Nancy Ford Cones is of particular interest because she
was commissioned by the Mariemont Company to photograph the new town of
Mariemont. She rented her
Loveland farmhouse and moved to Mariemont for one year in 1926, with her
husband James and daughter Margaret.
The family lived in the house opposite the church on the
northwest corner of Elm and Oak Streets.
daughter, Nancy Ford was born in Milan, Ohio in 1869.
At the age of 25 her father send her to a photographic studio in
Fostoria, Ohio, to learn retouching.
There she made her first pictures, showing sufficient talent that
her father bought her a half-interest in a photographic studio in
Mechanicsburg, Ohio. In 1900 she married James Cones, drawn together by their
interest in photography. Originally
a painter, James was a self-taught photographer and his expertise in
film processing enabled him to develop Nancy’s prints, using a new and
difficult process called gum-bichromate – a process that allowed the
developer to manipulate the print by adding colors or shading.
Shortly after their marriage the couple moved to Covington,
Kentucky where they had a photographic studio until 1905 when they moved
to rural Loveland.
When Nancy Ford
Cones began taking pictures, photography was still an emerging art form
and she was certainly a pioneer among woman photographers.
She was a conspicuous and unconventional figure, strolling down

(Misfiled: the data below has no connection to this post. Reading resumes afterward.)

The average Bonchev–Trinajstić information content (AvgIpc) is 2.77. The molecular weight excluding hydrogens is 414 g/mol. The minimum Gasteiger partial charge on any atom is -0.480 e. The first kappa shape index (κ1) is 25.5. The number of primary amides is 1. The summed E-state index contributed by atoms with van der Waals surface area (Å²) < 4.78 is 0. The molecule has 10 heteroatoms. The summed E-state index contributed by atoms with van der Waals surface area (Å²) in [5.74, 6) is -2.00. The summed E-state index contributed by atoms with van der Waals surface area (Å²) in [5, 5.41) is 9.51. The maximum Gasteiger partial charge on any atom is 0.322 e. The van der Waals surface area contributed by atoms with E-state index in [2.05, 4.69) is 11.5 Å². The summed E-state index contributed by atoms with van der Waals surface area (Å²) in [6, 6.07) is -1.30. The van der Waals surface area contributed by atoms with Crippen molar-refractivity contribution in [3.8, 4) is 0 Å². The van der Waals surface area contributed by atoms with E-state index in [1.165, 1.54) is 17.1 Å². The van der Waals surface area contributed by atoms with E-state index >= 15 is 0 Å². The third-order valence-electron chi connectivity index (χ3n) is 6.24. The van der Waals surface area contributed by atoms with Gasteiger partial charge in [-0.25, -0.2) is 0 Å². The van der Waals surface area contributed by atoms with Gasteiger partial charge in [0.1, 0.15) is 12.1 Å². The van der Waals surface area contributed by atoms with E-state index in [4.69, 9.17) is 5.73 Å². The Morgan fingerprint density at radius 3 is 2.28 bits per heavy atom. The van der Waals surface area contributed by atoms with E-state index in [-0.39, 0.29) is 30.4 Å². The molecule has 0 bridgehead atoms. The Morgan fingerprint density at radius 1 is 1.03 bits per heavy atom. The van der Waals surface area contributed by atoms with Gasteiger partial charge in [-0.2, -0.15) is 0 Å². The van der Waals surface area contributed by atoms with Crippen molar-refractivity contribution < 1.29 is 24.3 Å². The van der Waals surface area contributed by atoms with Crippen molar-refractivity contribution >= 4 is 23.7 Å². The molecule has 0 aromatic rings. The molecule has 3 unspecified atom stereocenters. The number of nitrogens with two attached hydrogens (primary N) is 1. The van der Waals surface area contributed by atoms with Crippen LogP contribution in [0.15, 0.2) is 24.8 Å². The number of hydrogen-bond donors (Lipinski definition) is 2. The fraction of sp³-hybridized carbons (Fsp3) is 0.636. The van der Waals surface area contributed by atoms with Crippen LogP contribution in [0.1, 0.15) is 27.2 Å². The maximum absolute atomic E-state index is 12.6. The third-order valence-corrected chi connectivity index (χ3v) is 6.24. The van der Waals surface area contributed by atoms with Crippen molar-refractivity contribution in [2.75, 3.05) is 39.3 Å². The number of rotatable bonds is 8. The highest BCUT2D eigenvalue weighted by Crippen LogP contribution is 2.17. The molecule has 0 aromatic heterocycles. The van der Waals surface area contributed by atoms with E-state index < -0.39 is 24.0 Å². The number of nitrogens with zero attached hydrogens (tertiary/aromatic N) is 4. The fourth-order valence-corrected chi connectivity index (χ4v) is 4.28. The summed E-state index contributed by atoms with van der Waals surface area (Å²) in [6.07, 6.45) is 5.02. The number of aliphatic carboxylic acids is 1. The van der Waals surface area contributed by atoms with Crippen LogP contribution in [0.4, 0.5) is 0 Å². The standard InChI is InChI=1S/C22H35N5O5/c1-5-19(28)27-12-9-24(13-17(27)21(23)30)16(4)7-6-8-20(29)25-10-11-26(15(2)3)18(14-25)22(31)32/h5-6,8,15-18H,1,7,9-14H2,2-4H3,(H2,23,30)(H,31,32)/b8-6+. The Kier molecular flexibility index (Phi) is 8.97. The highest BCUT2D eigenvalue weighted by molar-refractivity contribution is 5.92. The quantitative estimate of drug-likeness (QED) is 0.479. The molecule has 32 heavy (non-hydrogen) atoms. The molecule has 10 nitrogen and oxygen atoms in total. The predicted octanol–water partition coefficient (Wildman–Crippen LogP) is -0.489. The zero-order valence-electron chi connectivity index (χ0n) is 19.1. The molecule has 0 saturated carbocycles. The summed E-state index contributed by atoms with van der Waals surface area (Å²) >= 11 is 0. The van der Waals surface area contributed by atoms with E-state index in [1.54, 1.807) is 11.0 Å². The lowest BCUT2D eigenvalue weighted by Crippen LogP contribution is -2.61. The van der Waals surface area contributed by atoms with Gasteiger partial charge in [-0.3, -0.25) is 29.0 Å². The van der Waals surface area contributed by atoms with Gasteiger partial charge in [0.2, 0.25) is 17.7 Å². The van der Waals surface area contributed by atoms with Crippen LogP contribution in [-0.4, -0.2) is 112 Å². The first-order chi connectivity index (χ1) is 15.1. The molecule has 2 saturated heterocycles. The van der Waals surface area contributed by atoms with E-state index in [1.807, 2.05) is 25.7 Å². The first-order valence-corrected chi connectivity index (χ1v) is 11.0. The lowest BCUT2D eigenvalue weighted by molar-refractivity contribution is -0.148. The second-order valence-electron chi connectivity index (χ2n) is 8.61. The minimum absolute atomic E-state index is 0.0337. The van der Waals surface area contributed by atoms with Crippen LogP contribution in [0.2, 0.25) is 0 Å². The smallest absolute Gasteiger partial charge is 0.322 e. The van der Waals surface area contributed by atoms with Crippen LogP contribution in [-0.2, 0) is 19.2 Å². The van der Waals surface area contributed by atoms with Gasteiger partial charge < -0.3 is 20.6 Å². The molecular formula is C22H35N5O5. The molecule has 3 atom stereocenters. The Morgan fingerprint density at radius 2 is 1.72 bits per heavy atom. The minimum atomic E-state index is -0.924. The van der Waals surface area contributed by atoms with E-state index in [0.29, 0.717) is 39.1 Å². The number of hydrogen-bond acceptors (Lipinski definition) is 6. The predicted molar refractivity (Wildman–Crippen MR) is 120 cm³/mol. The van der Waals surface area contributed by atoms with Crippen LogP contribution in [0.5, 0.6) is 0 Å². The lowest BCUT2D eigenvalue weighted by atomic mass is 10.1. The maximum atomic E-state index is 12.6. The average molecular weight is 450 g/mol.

the dirt roads along the Little Miami River with tripod and camera in
hand, photographing whatever caught her attention. While most applauded
her creativity, she faced the prejudice against her art on an almost
daily basis. Members of the Women’s Art Club to which she belonged
chided her for “ attempting art”.
Some were offended by the notion of a female photographers and
even more so by the content of some of her photographs which showed
sylph-like women in translucent costumes.
photograhs look more like paintiong than photographs.
They were part of what known was as the “picturalist”
movement, where the images were blurred and softened, similar to the
French Impressionists. Between 1910 and 1920 she produced her most
imaginative work. In a 1905 Kodak Competition of over 28,000 entries,
she finished second to Eduard Steichen and ahead of Alfred Stieglitz,
two photographers of great renown. Nancy particularly liked dressing up
her subjects as can be seen in her photograph “Calling The Ferryman”
which won first place in Photo-Era’s Fifth Annual Photographic Contest
Her work was
exhibited in many major US cities as well as in London, England. In 1916
she had an exhibit at the Cincinnati Art Academy, and in 1921 and again
in 1982 her photographs were exhibited at the Cincinnati Art Museum.
husband died in 1939, she largely abandoned photography. His darkroom
work had been an important part of Nancy's success. Nancy died on
January 3, 1962 at her family home in Loveland. The Mariemont
Preservation Foundation acquired the collection of 25 photographs, which
she produced for the Mariemont Company.